NBC New York
The lines at St. Patrick's Cathedral are always long on the first day of Lent, but there may have been a few more people waiting this year with the newly elevated Cardinal Timothy Dolan celebrating Mass. Katherine Creag reports.
Cardinal Timothy Dolan celebrated his first Mass in New York since being elevated from archbishop, comparing the Lenten season that began Wednesday to baseball's "spring training."
"Lent is spiritual spring training — we get the flab out, we get the sins out," he said Wednesday after the rite at St. Patrick's Cathedral. "Our fight is not against the Red Sox or the Cardinals; it's against Satan and sin and selfishness."
The head of the nation's largest Roman Catholic archdiocese spoke behind the altar of the Fifth Avenue church a day after returning from Rome, where Pope Benedict XVI elevated him from archbishop.
On Wednesday, Dolan wore a cardinal's traditional red cap. But his vestments were purple, symbolizing Christ's suffering for the 46-day period of sacrifice and penance leading to Easter.
Earlier on his first full day at home, he distributed bags of food to the hungry at Manhattan's St. Francis of Assisi Church.
Compared to those struggling to make ends meet, "the fact that I'm wearing red amounts to a hill of beans," Dolan said of his new status — and the clothing accompanying the highest position in the church besides pope.
On Ash Wednesday, the first day of the Lenten season, thousands packed the cathedral for the noontime Mass or to have their forehead marked with Lenten ashes — some by the cardinal himself.
At the cathedral's massive entrance portal, Jeanne Howard waited for eight relatives from Massachusetts to attend the Mass.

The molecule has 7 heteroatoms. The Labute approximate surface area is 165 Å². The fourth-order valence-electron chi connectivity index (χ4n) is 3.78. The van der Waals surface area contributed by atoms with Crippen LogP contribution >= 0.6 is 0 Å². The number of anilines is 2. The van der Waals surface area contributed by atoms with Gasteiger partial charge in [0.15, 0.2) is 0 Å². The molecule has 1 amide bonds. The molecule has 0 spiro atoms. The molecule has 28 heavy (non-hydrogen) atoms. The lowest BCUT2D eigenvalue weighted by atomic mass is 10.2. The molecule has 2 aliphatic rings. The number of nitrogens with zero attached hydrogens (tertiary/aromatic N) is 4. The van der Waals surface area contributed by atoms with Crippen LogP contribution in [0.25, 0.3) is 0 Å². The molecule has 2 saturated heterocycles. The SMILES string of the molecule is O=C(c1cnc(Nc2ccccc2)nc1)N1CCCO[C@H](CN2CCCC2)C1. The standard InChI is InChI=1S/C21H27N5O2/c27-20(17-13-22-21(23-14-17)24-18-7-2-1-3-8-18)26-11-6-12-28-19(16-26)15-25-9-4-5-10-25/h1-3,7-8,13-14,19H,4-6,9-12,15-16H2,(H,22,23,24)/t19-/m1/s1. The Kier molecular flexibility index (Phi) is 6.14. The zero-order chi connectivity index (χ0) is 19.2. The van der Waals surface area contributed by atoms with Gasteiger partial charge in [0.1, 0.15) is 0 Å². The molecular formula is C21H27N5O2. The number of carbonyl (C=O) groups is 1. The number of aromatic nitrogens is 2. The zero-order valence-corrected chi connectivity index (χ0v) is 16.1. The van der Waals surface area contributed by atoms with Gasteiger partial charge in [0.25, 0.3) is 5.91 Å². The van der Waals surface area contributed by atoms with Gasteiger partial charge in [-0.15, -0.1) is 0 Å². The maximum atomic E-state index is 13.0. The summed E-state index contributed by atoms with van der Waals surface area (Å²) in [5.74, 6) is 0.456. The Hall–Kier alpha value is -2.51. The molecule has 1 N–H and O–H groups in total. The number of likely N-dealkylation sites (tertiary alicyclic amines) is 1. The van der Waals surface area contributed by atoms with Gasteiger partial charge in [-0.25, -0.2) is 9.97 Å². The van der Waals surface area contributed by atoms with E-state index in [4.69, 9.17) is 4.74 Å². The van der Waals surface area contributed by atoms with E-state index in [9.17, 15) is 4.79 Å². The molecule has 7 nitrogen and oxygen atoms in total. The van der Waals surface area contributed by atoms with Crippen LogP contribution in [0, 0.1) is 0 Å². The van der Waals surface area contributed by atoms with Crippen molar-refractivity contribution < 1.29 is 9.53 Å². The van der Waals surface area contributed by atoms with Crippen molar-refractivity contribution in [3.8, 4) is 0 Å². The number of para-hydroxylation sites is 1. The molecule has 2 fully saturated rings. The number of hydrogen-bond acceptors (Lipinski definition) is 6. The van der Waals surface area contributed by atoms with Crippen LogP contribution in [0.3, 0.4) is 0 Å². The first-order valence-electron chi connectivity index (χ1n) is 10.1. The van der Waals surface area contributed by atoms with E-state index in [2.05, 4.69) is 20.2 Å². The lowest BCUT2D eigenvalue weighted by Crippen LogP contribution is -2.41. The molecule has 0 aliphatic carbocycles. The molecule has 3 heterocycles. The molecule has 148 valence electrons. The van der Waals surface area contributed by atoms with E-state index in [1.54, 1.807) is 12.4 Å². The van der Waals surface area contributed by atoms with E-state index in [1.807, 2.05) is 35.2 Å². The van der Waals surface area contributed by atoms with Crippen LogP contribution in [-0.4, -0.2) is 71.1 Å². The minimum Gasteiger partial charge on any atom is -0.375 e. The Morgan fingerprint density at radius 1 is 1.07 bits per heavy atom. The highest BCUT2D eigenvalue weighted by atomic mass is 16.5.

"I think he's a great person," she said of Dolan.
By contrast, she added, his predecessor, Cardinal Edward Egan, "was a nice person, but he just didn't have a New York personality — you know, outgoing and friendly."
She said she felt Dolan's new status as cardinal was "prestigious."
For New York, "it's all a plus," Howard said.
The Mass ended with a roar of applause from worshippers packing the pews, with some standing in back and filling side aisles.
When asked later whether he was tired and jet-lagged after a weeklong marathon of rituals and socializing in Rome and New York, Dolan said, "The people sustain me. When I walk out and see a jam-packed St. Patrick's Cathedral ... that's what perks me up."
He was among 22 Catholic prelates made cardinal by Benedict — his top advisers who will eventually choose his successor.
The excitement of the day caught even those who didn't come to pray, but "for the experience," said Melissa Hawkes of Gorham, Maine. She brought along her 9-year-old daughter and 11-year-old son because "it's a social experience and people come for the community."
In a city with a reputation for being "a kind of materialistic, secularistic city," Dolan said after the Mass, "you take it from me, there's a soul in New York."
His message to the city's faithful was to "get back to basics: prayer, sacrifice and acts of love."
And what was the cardinal sacrificing for Lent?
"You're not supposed to tell!" the hefty Dolan answered with a hearty laugh.
But he offered a hint: "Maybe at Easter you might be able to notice."